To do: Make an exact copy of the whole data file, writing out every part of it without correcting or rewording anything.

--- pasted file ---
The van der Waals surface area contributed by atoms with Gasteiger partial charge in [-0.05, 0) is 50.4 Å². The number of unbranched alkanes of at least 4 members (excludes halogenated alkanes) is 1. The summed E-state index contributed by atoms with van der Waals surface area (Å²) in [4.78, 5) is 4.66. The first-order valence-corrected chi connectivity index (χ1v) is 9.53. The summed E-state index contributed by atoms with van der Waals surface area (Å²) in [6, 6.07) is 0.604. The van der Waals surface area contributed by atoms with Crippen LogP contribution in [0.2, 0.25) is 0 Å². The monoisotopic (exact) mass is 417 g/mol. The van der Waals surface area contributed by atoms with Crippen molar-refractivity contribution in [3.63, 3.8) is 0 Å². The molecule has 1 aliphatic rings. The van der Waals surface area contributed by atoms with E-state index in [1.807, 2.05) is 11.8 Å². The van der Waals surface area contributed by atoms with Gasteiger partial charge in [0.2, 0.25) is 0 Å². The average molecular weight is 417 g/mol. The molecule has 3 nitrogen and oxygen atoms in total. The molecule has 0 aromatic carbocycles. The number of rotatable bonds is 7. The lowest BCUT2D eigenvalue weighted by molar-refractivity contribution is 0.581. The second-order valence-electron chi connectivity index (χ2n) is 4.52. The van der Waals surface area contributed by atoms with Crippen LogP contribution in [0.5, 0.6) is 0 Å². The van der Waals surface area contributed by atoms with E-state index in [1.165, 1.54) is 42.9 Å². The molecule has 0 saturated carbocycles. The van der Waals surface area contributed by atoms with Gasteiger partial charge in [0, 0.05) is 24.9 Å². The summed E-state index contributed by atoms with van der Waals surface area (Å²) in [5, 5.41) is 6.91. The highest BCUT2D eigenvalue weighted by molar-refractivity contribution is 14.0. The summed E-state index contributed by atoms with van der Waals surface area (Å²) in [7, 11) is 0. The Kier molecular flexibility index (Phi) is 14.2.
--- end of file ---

The van der Waals surface area contributed by atoms with Gasteiger partial charge in [-0.05, 0) is 50.4 Å². The number of unbranched alkanes of at least 4 members (excludes halogenated alkanes) is 1. The summed E-state index contributed by atoms with van der Waals surface area (Å²) in [4.78, 5) is 4.66. The first-order valence-corrected chi connectivity index (χ1v) is 9.53. The summed E-state index contributed by atoms with van der Waals surface area (Å²) in [6, 6.07) is 0.604. The van der Waals surface area contributed by atoms with Crippen LogP contribution in [0.2, 0.25) is 0 Å². The monoisotopic (exact) mass is 417 g/mol. The van der Waals surface area contributed by atoms with Crippen molar-refractivity contribution in [3.63, 3.8) is 0 Å². The molecule has 1 aliphatic rings. The van der Waals surface area contributed by atoms with E-state index in [1.807, 2.05) is 11.8 Å². The van der Waals surface area contributed by atoms with Gasteiger partial charge in [0.2, 0.25) is 0 Å². The average molecular weight is 417 g/mol. The molecule has 3 nitrogen and oxygen atoms in total. The molecule has 0 aromatic carbocycles. The number of rotatable bonds is 7. The lowest BCUT2D eigenvalue weighted by molar-refractivity contribution is 0.581. The second-order valence-electron chi connectivity index (χ2n) is 4.52. The van der Waals surface area contributed by atoms with Crippen LogP contribution in [0.5, 0.6) is 0 Å². The van der Waals surface area contributed by atoms with E-state index in [1.165, 1.54) is 42.9 Å². The molecule has 0 saturated carbocycles. The van der Waals surface area contributed by atoms with Gasteiger partial charge in [0, 0.05) is 24.9 Å². The summed E-state index contributed by atoms with van der Waals surface area (Å²) in [5, 5.41) is 6.91. The highest BCUT2D eigenvalue weighted by molar-refractivity contribution is 14.0. The summed E-state index contributed by atoms with van der Waals surface area (Å²) in [7, 11) is 0. The Kier molecular flexibility index (Phi) is 14.2.